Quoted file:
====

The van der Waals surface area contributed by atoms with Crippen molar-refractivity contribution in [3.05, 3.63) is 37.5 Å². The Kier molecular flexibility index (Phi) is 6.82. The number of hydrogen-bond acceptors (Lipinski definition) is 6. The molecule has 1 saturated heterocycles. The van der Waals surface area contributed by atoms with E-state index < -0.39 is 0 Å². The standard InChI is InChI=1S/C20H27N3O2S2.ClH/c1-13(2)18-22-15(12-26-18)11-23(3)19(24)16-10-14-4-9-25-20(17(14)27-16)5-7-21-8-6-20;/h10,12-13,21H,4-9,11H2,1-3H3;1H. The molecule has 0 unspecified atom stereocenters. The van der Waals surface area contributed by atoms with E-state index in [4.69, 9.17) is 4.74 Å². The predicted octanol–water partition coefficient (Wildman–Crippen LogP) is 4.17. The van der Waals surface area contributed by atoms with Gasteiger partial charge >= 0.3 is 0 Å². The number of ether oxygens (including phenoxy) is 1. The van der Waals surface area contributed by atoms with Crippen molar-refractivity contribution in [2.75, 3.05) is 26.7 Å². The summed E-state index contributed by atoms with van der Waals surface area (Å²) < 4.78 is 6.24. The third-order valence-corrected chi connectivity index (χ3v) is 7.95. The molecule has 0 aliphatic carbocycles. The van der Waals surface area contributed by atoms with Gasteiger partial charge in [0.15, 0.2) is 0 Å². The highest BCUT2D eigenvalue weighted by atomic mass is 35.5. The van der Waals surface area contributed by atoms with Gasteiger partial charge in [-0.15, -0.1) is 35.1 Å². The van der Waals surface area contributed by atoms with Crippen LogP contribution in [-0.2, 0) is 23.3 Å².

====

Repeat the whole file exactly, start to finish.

The van der Waals surface area contributed by atoms with Crippen molar-refractivity contribution in [3.05, 3.63) is 37.5 Å². The Kier molecular flexibility index (Phi) is 6.82. The number of hydrogen-bond acceptors (Lipinski definition) is 6. The molecule has 1 saturated heterocycles. The van der Waals surface area contributed by atoms with E-state index < -0.39 is 0 Å². The standard InChI is InChI=1S/C20H27N3O2S2.ClH/c1-13(2)18-22-15(12-26-18)11-23(3)19(24)16-10-14-4-9-25-20(17(14)27-16)5-7-21-8-6-20;/h10,12-13,21H,4-9,11H2,1-3H3;1H. The molecule has 0 unspecified atom stereocenters. The van der Waals surface area contributed by atoms with E-state index in [4.69, 9.17) is 4.74 Å². The predicted octanol–water partition coefficient (Wildman–Crippen LogP) is 4.17. The van der Waals surface area contributed by atoms with Gasteiger partial charge >= 0.3 is 0 Å². The number of ether oxygens (including phenoxy) is 1. The van der Waals surface area contributed by atoms with Crippen molar-refractivity contribution in [2.75, 3.05) is 26.7 Å². The summed E-state index contributed by atoms with van der Waals surface area (Å²) < 4.78 is 6.24. The third-order valence-corrected chi connectivity index (χ3v) is 7.95. The molecule has 0 aliphatic carbocycles. The van der Waals surface area contributed by atoms with Gasteiger partial charge in [0.15, 0.2) is 0 Å². The highest BCUT2D eigenvalue weighted by atomic mass is 35.5. The van der Waals surface area contributed by atoms with Gasteiger partial charge in [-0.15, -0.1) is 35.1 Å². The van der Waals surface area contributed by atoms with Crippen LogP contribution in [-0.2, 0) is 23.3 Å².